And sure enough, I soon noticed a major problem. Some of the photographs were mislabeled. That is to say, the names which Ms. D the Curator had placed underneath them were wrong!
Peggy Lee. The one and only.
If I remember correctly, she got all of the names of the female performers right, because even a casual fan or neophyte can tell Peggy Lee from Ella Fitzgerald, without too much trouble. But I found that six of the eighteen male performers’ labels were switched up.
I grabbed a sheet of paper and wrote down the correct names, in the correct order, and waited to give my list to someone, if I was able to, before we opened to the public in about an hour. I wasn’t about to see the museum embarrassed over something like this. But, I couldn’t just walk up to the photos and start moving the labels around. Only a Curator could do that.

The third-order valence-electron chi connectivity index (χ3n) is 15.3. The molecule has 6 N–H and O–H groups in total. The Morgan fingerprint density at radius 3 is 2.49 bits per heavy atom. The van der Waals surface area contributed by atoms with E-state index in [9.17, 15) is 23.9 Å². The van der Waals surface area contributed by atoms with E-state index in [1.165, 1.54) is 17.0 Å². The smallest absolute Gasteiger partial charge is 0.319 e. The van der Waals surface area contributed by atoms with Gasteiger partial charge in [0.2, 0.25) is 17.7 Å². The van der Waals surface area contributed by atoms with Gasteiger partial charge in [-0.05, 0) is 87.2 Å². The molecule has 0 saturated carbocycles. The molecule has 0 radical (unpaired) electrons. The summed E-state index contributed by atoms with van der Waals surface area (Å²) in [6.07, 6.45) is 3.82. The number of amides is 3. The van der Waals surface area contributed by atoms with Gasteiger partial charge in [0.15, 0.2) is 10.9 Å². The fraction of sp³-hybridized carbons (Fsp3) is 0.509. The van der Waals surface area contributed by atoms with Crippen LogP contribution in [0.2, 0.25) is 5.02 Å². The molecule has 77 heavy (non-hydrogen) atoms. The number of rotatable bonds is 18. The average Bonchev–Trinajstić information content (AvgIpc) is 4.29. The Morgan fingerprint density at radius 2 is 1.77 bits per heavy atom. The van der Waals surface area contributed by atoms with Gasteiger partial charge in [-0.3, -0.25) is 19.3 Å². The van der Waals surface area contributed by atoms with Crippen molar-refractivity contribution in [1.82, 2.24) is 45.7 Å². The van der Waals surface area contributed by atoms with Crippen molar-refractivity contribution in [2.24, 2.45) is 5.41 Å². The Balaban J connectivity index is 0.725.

Lester Young: Prez.
Well, thankfully, Ms. D walked in, all sparkly and up-tempo. “Hi, Randy! How do you like the finished project?” I said, “Houston, we have a problem”, and handed her my list. I said, “I’m afraid six of the photos need to have their labels changed. She gave me one of those confused looks. I pointed toward the south wall, where Thelonious Monk’s glorious photo was mounted, and said, “That is not Lester Young. It’s Thelonious Monk”. I pointed to Lester’s portrait and said, “That is not Dizzy Gillespie, it’s Lester Young”. And so forth. Ms. D, the nicest of all EMP curators, said, “Oh, thank you Randy! You saved my job! The New Boss is doing a walk-through in a half hour with Bob and Jim!” Well, the New Boss was a man who, it was rumored, was hired to “help EMP move forward”. That type of euphemism always means: “cut staff”. Bob was second-in-command; Jim was Head Curator. Ms. D quickly corrected her labeling errors, stood back and admired her work, gave a heavy sigh, patted me on the back, and left.